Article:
Minimum wage is still an issue for many employers, as two agriculture employers recently learned. And willful, repeated violations of the law can cause the U.S. Department of Labor (“DOL”) to make a federal case of the issue.
The DOL recently filed a lawsuit against agricultural employers for failing to pay their workers the minimum wage as required by the FLSA. An investigation by the DOL’s Wage and Hour Division found that the employers willfully and repeatedly violated the law by paying many employees only $6.25 or $6.50 per hour. The division estimates that a total of $191,402 is owed to 174 employees.
"We will not tolerate these actions and, as demonstrated by the filing of this lawsuit, the Labor Department will use all enforcement tools available to recover workers' wages and hold accountable employers who demonstrate a clear disregard for the law," said Jose R. Vazquez, the director of the division's district office which conducted the investigation. As a result, the DOL asked the court to order the employers to pay the full amount of back wages due plus an equal amount in liquidated damages to the affected workers.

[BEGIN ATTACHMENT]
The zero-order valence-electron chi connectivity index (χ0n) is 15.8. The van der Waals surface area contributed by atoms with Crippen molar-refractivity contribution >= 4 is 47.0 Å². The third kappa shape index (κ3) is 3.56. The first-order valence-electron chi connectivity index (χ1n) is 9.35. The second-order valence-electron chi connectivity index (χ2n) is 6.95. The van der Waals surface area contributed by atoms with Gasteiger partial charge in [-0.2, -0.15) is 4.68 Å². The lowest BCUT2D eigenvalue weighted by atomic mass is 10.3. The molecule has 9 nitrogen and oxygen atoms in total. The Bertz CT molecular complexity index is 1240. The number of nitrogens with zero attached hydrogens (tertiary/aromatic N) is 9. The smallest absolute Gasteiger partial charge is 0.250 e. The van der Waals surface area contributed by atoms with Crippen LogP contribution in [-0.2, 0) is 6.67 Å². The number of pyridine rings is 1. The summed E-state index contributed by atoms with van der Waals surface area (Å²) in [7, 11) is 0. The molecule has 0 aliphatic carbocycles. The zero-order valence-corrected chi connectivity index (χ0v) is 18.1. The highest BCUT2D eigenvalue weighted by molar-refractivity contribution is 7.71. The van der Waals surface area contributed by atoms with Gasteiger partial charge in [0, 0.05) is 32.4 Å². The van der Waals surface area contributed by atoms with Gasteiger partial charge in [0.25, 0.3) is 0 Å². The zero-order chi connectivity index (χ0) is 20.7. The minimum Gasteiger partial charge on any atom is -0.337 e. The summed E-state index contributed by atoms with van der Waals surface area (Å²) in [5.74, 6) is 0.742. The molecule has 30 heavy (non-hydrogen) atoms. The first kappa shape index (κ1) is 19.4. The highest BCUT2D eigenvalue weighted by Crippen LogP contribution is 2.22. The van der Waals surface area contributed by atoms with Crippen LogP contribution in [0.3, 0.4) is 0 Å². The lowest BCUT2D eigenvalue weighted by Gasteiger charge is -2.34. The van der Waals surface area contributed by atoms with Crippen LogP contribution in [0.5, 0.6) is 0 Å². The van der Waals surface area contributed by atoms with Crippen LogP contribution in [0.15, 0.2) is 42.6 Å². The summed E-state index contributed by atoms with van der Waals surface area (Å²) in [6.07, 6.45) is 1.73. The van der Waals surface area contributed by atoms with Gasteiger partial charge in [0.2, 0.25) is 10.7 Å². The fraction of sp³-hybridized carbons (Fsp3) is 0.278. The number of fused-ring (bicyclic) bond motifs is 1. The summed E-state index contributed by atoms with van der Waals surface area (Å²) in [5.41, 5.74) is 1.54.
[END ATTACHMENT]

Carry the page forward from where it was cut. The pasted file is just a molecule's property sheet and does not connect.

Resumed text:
Under the FLSA, employers must pay covered, nonexempt employees at least the federal minimum wage of $7.25 per hour. The law also requires employers to maintain accurate records of employees' wages, hours and other conditions of employment, and prohibits employers from retaliating against employees who exercise their rights under the law.
Accordingly, employers need to ensure that they are complying with minimum wage requirements. Part of that requirement is to ensure that commissions paid to their employees who are paid commission cover minimum wage per hour. After all, under the FLSA, employees who are paid on commission must be paid at least the minimum wage, just as employees who are paid by the hour or piece. So, if you want to avoid getting sued, don’t forget to track the hours of those commissioned employees and make sure that they are being paid at least minimum wage per hour, as well!